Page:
The publishing industry relies on it; it’s an income stream that we can’t do without. It generates revenue that can be re-invested for innovation and it protects our hard work. So why are so many of us still so unsure about copyright legislation? What is legal and what isn’t, and how can I be sure? How can I gain the right to copy pieces of text? If it’s online, does that make it free? Instead of hiding under the blanket with these questions, Inspired Selection attended a fantastic meeting held by Women In Publishing which stared these questions straight in the face.
Emma House (Director of Publisher Relations at the Publishers Association) and Madeline Pow (International Rights Manager at the CLA) talked us through the issues of copyright and piracy and discussed how we can battle the shared uncertainty that we have about the matter. As with any uncertainty, the most effective solution will be Education; as a public, we need to be educated about the dangers and the importance of copyright. The film industry has managed to do it well with trailers before the film starts in the cinema warning us against piracy but it may be difficult to replicate this in the publishing industry. Following the Hargreaves report in 2011, the UK Government is launching a website for this purpose which acts as a one stop shop for businesses and individuals to find everything they need to know about copyright.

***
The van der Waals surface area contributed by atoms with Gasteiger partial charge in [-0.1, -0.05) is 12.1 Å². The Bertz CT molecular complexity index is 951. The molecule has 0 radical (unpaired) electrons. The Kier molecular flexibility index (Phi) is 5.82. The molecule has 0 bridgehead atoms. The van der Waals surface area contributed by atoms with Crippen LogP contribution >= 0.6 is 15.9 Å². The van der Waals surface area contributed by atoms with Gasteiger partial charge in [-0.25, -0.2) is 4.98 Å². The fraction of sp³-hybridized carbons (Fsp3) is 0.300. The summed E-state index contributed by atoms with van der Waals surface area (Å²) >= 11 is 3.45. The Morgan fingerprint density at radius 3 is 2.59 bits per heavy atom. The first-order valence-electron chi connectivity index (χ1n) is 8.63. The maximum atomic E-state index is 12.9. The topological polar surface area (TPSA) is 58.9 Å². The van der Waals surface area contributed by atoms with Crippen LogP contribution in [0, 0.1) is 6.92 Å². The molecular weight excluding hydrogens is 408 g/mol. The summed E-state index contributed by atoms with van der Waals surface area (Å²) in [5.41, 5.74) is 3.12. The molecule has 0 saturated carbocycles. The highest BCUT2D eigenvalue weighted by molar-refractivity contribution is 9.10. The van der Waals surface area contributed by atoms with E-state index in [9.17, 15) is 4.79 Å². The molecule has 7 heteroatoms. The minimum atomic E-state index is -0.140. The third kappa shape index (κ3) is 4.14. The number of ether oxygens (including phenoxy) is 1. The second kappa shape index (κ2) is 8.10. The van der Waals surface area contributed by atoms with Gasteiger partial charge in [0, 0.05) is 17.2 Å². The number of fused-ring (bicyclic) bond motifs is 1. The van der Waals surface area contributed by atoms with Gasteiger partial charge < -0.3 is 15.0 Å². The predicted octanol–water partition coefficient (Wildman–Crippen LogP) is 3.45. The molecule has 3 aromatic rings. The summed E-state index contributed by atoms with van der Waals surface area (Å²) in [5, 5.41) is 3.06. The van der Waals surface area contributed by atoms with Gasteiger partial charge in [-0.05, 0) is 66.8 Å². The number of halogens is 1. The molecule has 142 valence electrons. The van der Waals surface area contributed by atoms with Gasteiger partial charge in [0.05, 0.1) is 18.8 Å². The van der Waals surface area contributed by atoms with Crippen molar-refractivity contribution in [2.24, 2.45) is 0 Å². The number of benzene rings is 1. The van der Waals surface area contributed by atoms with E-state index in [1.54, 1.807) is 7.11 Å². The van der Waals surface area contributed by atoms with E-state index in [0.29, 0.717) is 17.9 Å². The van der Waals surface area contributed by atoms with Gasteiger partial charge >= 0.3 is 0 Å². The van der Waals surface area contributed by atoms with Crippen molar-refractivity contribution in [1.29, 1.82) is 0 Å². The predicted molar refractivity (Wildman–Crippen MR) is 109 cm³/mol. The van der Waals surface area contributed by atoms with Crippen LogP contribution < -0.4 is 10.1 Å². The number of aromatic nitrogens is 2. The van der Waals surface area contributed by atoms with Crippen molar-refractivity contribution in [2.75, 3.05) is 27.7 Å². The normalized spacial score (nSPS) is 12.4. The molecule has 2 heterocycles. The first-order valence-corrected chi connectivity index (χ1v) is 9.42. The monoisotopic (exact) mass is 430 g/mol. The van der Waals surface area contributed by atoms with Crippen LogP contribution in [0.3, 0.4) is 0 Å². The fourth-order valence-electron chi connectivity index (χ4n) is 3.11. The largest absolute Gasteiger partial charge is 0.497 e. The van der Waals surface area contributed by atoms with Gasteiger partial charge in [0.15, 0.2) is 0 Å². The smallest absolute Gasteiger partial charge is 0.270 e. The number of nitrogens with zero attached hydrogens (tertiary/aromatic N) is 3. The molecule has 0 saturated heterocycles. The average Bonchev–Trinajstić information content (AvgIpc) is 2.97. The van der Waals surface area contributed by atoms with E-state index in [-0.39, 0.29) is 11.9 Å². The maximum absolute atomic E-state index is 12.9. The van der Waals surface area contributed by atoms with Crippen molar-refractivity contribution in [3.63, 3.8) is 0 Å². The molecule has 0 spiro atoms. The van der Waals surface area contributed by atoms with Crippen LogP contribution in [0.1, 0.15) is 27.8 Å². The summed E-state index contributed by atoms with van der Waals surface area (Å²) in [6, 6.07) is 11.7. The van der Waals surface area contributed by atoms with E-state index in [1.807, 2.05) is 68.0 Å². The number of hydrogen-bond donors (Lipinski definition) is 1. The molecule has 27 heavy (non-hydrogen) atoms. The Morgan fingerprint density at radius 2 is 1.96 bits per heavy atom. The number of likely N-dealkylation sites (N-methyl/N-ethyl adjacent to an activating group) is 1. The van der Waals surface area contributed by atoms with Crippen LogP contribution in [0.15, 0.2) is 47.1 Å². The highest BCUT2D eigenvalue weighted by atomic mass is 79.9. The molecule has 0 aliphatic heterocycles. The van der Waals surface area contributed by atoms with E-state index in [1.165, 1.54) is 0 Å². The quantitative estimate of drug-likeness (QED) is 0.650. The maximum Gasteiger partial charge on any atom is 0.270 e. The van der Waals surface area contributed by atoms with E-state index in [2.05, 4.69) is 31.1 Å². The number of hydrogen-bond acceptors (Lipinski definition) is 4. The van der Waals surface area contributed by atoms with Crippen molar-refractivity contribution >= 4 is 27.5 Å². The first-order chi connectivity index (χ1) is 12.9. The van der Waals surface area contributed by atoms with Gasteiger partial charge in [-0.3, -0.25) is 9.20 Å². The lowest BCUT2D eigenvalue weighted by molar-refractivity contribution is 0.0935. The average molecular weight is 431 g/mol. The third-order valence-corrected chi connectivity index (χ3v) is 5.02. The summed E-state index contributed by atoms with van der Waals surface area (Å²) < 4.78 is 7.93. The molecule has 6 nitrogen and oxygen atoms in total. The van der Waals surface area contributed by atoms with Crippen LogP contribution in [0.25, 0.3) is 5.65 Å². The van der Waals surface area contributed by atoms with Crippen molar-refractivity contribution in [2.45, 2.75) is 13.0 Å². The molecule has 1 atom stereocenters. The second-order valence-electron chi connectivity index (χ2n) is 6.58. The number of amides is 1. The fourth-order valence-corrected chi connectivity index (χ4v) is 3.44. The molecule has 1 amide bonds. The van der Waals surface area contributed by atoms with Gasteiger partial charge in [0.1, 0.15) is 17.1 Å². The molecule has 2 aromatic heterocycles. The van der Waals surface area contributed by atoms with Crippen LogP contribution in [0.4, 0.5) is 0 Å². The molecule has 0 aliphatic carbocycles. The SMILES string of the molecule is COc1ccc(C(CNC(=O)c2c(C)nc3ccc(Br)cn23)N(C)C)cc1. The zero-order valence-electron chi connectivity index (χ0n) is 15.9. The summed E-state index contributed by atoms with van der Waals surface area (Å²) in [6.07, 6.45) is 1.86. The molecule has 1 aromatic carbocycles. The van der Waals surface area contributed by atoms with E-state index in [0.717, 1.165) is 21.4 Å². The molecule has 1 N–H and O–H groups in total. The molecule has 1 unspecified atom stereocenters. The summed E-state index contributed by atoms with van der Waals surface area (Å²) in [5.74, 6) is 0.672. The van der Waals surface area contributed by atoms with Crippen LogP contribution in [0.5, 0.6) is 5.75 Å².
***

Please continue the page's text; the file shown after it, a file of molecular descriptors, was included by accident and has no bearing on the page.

Emma explained to us the key drivers that motivate copyright infringement and neatly brought these into three areas: cost, convenience and speed. The sad fact of the matter is that many of us a) prioritise these motivators over quality and legitimacy and b) that illegitimate content is cheaper, easier and quicker, or at least seems so, than legitimate content. With this in mind, publishers need to make sure that they’re delivering content with the consumer in mind and thinking about how the consumer is going to want to engage with the content. We need to create products that mean that there is little motivation for copyright infringement.
The Publishers Association and the CLA are not only fighting the battle against copyright infringement in the UK but are also tackling piracy overseas. The challenge with this is that other governments may have different priorities but these fantastic organisations are teaming up with parallel bodies in other countries to get right behind the problem to those printing the material, rather than targeting the symptom, in this case the consumer.
Without enforcement of copyright the publishing industry would be vulnerable and wouldn’t be able to pay the bills. So next time you’re reading something online, or looking at copies of Harry Potter being sold when on holiday, think about the industry that we’re all in and we all love and question where you’re money is going.